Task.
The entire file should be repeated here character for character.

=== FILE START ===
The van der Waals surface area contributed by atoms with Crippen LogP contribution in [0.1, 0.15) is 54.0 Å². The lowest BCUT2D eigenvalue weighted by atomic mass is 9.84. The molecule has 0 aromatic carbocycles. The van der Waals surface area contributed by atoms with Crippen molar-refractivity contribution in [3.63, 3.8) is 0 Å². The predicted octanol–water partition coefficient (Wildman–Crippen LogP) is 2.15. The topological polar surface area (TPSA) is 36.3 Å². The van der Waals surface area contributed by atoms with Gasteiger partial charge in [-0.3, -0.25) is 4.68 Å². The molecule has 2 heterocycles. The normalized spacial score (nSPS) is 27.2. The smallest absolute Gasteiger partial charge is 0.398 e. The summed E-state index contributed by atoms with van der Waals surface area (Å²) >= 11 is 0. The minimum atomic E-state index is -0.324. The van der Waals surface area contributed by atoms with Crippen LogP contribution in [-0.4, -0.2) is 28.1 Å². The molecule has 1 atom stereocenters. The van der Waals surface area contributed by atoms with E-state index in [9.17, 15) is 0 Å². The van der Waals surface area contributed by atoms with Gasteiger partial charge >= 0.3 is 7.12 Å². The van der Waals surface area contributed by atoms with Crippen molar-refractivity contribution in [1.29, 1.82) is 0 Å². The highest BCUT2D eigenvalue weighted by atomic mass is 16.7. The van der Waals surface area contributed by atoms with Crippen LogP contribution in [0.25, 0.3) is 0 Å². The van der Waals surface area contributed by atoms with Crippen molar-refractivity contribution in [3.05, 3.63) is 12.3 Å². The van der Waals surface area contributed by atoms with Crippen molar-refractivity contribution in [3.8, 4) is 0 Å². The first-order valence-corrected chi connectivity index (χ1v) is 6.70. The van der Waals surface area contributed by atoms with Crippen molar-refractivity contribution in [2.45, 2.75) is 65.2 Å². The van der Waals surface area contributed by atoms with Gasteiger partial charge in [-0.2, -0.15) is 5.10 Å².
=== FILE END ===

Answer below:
The van der Waals surface area contributed by atoms with Crippen LogP contribution in [0.1, 0.15) is 54.0 Å². The lowest BCUT2D eigenvalue weighted by atomic mass is 9.84. The molecule has 0 aromatic carbocycles. The van der Waals surface area contributed by atoms with Crippen molar-refractivity contribution in [3.63, 3.8) is 0 Å². The predicted octanol–water partition coefficient (Wildman–Crippen LogP) is 2.15. The topological polar surface area (TPSA) is 36.3 Å². The van der Waals surface area contributed by atoms with Gasteiger partial charge in [-0.3, -0.25) is 4.68 Å². The molecule has 2 heterocycles. The normalized spacial score (nSPS) is 27.2. The smallest absolute Gasteiger partial charge is 0.398 e. The summed E-state index contributed by atoms with van der Waals surface area (Å²) >= 11 is 0. The minimum atomic E-state index is -0.324. The van der Waals surface area contributed by atoms with Crippen LogP contribution in [-0.4, -0.2) is 28.1 Å². The molecule has 1 atom stereocenters. The van der Waals surface area contributed by atoms with E-state index in [9.17, 15) is 0 Å². The van der Waals surface area contributed by atoms with Gasteiger partial charge >= 0.3 is 7.12 Å². The van der Waals surface area contributed by atoms with Crippen molar-refractivity contribution in [1.29, 1.82) is 0 Å². The highest BCUT2D eigenvalue weighted by atomic mass is 16.7. The van der Waals surface area contributed by atoms with Crippen LogP contribution in [0.25, 0.3) is 0 Å². The van der Waals surface area contributed by atoms with Crippen molar-refractivity contribution in [3.05, 3.63) is 12.3 Å². The van der Waals surface area contributed by atoms with Crippen molar-refractivity contribution in [3.8, 4) is 0 Å². The first-order valence-corrected chi connectivity index (χ1v) is 6.70. The van der Waals surface area contributed by atoms with Crippen molar-refractivity contribution in [2.45, 2.75) is 65.2 Å². The van der Waals surface area contributed by atoms with Gasteiger partial charge in [-0.2, -0.15) is 5.10 Å².